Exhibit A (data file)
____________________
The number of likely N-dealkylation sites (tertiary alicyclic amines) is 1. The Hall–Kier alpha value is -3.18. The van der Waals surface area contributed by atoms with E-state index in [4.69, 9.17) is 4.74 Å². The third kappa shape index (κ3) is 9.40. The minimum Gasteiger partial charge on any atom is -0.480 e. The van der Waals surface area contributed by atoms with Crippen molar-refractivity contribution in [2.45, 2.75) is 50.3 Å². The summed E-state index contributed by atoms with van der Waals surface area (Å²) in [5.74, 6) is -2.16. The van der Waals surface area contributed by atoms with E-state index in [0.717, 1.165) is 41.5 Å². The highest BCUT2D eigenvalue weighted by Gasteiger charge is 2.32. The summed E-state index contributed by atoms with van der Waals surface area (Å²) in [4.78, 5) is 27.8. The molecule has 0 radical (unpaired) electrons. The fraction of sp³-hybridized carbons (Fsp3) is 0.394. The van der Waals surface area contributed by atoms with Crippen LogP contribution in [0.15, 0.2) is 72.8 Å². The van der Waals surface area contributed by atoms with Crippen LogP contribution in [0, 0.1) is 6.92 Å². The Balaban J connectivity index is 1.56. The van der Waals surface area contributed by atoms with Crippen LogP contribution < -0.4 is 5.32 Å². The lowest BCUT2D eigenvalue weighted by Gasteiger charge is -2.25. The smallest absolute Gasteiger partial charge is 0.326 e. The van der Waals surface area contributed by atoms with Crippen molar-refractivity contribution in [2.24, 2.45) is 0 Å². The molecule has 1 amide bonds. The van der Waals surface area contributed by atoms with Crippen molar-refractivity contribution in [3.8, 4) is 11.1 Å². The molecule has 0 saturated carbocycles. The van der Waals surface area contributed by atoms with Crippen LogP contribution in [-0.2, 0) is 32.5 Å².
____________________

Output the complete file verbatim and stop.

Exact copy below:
The number of likely N-dealkylation sites (tertiary alicyclic amines) is 1. The Hall–Kier alpha value is -3.18. The van der Waals surface area contributed by atoms with E-state index in [4.69, 9.17) is 4.74 Å². The third kappa shape index (κ3) is 9.40. The minimum Gasteiger partial charge on any atom is -0.480 e. The van der Waals surface area contributed by atoms with Crippen molar-refractivity contribution in [2.45, 2.75) is 50.3 Å². The summed E-state index contributed by atoms with van der Waals surface area (Å²) in [5.74, 6) is -2.16. The van der Waals surface area contributed by atoms with E-state index in [0.717, 1.165) is 41.5 Å². The highest BCUT2D eigenvalue weighted by Gasteiger charge is 2.32. The summed E-state index contributed by atoms with van der Waals surface area (Å²) in [4.78, 5) is 27.8. The molecule has 0 radical (unpaired) electrons. The fraction of sp³-hybridized carbons (Fsp3) is 0.394. The van der Waals surface area contributed by atoms with Crippen LogP contribution in [0.15, 0.2) is 72.8 Å². The van der Waals surface area contributed by atoms with Crippen LogP contribution in [0, 0.1) is 6.92 Å². The Balaban J connectivity index is 1.56. The van der Waals surface area contributed by atoms with Crippen LogP contribution < -0.4 is 5.32 Å². The lowest BCUT2D eigenvalue weighted by Gasteiger charge is -2.25. The smallest absolute Gasteiger partial charge is 0.326 e. The van der Waals surface area contributed by atoms with Crippen molar-refractivity contribution in [2.24, 2.45) is 0 Å². The molecule has 1 amide bonds. The van der Waals surface area contributed by atoms with Crippen molar-refractivity contribution in [3.8, 4) is 11.1 Å². The molecule has 0 saturated carbocycles. The van der Waals surface area contributed by atoms with Crippen LogP contribution in [-0.2, 0) is 32.5 Å².